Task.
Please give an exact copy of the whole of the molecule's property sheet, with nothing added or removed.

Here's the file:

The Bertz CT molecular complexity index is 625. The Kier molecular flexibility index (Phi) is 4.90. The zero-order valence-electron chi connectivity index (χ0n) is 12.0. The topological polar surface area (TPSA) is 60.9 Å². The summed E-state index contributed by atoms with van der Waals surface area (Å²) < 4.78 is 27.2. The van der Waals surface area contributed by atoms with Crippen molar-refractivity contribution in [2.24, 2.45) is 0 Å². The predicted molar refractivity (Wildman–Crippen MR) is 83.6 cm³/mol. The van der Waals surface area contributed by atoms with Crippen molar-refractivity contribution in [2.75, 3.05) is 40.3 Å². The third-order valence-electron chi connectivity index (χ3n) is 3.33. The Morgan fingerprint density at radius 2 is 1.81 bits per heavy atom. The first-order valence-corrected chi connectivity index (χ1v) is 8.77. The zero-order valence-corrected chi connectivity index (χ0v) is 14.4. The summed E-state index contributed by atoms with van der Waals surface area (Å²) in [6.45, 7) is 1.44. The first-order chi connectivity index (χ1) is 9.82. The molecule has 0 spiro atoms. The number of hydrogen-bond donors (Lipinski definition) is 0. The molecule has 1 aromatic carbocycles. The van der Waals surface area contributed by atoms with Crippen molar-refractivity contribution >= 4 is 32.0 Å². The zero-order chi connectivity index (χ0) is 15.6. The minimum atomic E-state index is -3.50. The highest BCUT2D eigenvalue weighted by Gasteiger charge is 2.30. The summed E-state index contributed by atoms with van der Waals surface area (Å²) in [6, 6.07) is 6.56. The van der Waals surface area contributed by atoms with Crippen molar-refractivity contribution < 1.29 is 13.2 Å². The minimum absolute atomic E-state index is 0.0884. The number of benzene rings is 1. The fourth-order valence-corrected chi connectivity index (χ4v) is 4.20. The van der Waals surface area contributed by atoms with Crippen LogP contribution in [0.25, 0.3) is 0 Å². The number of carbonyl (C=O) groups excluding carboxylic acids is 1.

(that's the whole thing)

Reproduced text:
The Bertz CT molecular complexity index is 625. The Kier molecular flexibility index (Phi) is 4.90. The zero-order valence-electron chi connectivity index (χ0n) is 12.0. The topological polar surface area (TPSA) is 60.9 Å². The summed E-state index contributed by atoms with van der Waals surface area (Å²) < 4.78 is 27.2. The van der Waals surface area contributed by atoms with Crippen molar-refractivity contribution in [2.24, 2.45) is 0 Å². The predicted molar refractivity (Wildman–Crippen MR) is 83.6 cm³/mol. The van der Waals surface area contributed by atoms with Crippen molar-refractivity contribution in [2.75, 3.05) is 40.3 Å². The third-order valence-electron chi connectivity index (χ3n) is 3.33. The Morgan fingerprint density at radius 2 is 1.81 bits per heavy atom. The first-order valence-corrected chi connectivity index (χ1v) is 8.77. The zero-order valence-corrected chi connectivity index (χ0v) is 14.4. The summed E-state index contributed by atoms with van der Waals surface area (Å²) in [6.45, 7) is 1.44. The first-order chi connectivity index (χ1) is 9.82. The molecule has 0 spiro atoms. The number of hydrogen-bond donors (Lipinski definition) is 0. The molecule has 1 aromatic carbocycles. The van der Waals surface area contributed by atoms with Crippen molar-refractivity contribution >= 4 is 32.0 Å². The zero-order chi connectivity index (χ0) is 15.6. The minimum atomic E-state index is -3.50. The highest BCUT2D eigenvalue weighted by Gasteiger charge is 2.30. The summed E-state index contributed by atoms with van der Waals surface area (Å²) in [6, 6.07) is 6.56. The van der Waals surface area contributed by atoms with Crippen molar-refractivity contribution < 1.29 is 13.2 Å². The minimum absolute atomic E-state index is 0.0884. The number of benzene rings is 1. The fourth-order valence-corrected chi connectivity index (χ4v) is 4.20. The van der Waals surface area contributed by atoms with Crippen LogP contribution in [0.25, 0.3) is 0 Å². The number of carbonyl (C=O) groups excluding carboxylic acids is 1.